ST. LOUIS, Mo. – Goober. Pentecostal tent revival. Brad Pitt. A coach chest-bumping his players.
These are just a few of the terms and topics covered after Barry Hinson’s fourth-seeded Southern Illinois Salukis picked up a hard-earned 55-50 win over No. 5 seed Loyola (Ill.) in the quarterfinals of the 2017 Missouri Valley Conference Tournament, getting the Salukis to a semifinal matchup with top seed Illinois State Saturday.
The entertainment is far from over when a Southern Illinois game finishes. There aren’t many coaches in college basketball more quotable and flat-out entertaining than Hinson. It’s something well-known by those who cover the Missouri Valley. It’s not nearly well-known enough by those across the rest of the country.
“Ladies and gentlemen, that’s just a classic example how you win a ball game making your free throws down the stretch,” said Hinson, after his team won despite missing six of its final nine free throw attempts in the final minute when trying to salt the game away.
The Salukis held off Loyola on the strength of big performances by Mike Rodriguez and Sean Lloyd, who combined for 30 points. The two also contributed defensively in ways seen on the stat sheet (four steals each) and unseen, with hustle, dives and taking charges.
After the game, the two also joined their coach at the post-game press conference, where their coach proceeded to call them…well, just read.
“I’ll let you guys ask questions. I’m really happy that these two goobers are on my team, and they played well today,” said Hinson at the press conference after. “I’ll tell you everything we talked about going into this game, but I want you to talk to these guys first.”
Hinson clearly meant it in only affectionate terms, like a parent proud of their children even through their inevitable frustrating moments.
If Hinson didn’t like his players, he wouldn’t be running out to chest bump them on the floor after a huge play in a key point of the game. With 1:01 left in the game and SIU up 49-41, Rodriguez deflected the ball away, and Lloyd came from well behind a Loyola player to make a headlong dive on the floor, eventually grabbing it and calling timeout.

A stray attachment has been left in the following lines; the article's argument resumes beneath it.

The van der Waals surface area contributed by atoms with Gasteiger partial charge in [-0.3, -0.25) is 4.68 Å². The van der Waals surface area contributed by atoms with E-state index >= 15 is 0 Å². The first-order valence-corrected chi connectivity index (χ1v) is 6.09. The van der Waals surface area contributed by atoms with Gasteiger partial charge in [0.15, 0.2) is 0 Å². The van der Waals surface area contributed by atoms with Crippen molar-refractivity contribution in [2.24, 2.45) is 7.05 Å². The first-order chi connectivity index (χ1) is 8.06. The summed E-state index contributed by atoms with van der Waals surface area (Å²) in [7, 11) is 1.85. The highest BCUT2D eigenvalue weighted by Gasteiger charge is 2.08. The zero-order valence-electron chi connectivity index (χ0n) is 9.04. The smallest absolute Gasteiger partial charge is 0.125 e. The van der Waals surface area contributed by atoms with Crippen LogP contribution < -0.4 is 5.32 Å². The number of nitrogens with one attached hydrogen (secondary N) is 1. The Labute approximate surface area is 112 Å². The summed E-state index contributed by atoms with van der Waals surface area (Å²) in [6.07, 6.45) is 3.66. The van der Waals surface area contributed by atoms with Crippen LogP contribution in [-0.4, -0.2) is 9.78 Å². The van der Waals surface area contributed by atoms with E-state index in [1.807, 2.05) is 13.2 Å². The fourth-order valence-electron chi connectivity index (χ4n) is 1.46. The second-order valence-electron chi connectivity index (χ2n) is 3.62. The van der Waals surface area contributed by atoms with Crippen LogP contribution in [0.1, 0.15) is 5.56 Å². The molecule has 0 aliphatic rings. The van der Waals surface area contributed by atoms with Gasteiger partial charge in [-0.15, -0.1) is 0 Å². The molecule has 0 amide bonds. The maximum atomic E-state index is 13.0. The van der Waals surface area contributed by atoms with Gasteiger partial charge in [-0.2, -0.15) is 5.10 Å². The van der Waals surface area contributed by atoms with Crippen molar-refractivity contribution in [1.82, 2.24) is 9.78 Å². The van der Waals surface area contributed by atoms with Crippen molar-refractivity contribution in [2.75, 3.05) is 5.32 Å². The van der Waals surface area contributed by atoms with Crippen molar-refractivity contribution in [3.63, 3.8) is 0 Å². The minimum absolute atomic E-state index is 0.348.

“Sean Lloyd’s play-Sean Lloyd-there was a guy three steps in front of him, and he came up with the ball,” Hinson noted. “And that was the play of the game.
“I know I get passionate. I know I get excited. Shoot, I ran out there like I was coming out of a Pentecostal tent revival. I was fired up. I was fired up for the Lord and fired up for Sean Lloyd. But that was a huge, huge play.
“When your guys are willing to do that and if you just sit over there and go, hey, nice dive, that isn’t going to work. They give me all they got, and I give them all I got.”
The Salukis were no offensive juggernaut against Loyola, and also got out-rebounded 44-35. What they did defensively, though, is completely shut down one of the nation’s more efficient offenses.
Loyola came in shooting 49.2% on the season, but SIU limited the Ramblers to 27.3% shooting, including a complete shutout of MVC Sixth Man of the Year Aundre Jackson, who was held scoreless while committing four turnovers.
“That was our main goal going into the game,” said Lloyd. “39.9 (percent) is what we wanted to hold the team to, and we did that today.”
“At the end of the day, if you hold teams to 27 percent, you have a really good chance of winning,” Rodriguez added.
“I think that’s what we did today, we didn’t have one of our better offensive games,” said Hinson. “But you can look at our stats. We haven’t had one of our better offensive games all year long.”
“That’s all we talked about going into this game,” Hinson said later. “Guys, what are they, eighth in the country? There’s 350 Division I programs. They’re the eighth best offensive team in the country? I mean, we were scared to death. I mean, somebody said, well, how do you beat somebody three times? How do you beat anybody one time? I mean, they’re so good.
“We told them all along, I guaranteed them, if we held them under 39 percent, we would win the game. Man, we tried to give it away at the end, but my guarantee came out right.”
There was a scare in the second half when SIU guard Armon Fletcher was involved in some contact and came off the floor with his shoulder hanging down low. Fletcher was in obvious pain at the time, but after some treatment actually returned to the game, which drew a little ribbing from his coach after.
“I thought he separated it when he came off there,” said Hinson. “I don’t know. It’s not separated. He acted like it was.
“I’m from Springfield, home of Brad Pitt. He probably had-we’ll have to wait until nominations, but he had a pretty good nomination next year for the Academy Award, I think. I don’t think it quite came out of socket, but they iced him up. He had a lot of butcher wrap on him, but I think he’ll be okay.”
Speaking of Fletcher’s chances for Fletcher to play in Saturday’s semifinal against Illinois State, Hinson said: “We’ll do like Eddie Murphy said. We’ll roll him around. We’ll get him all right, ready to go.”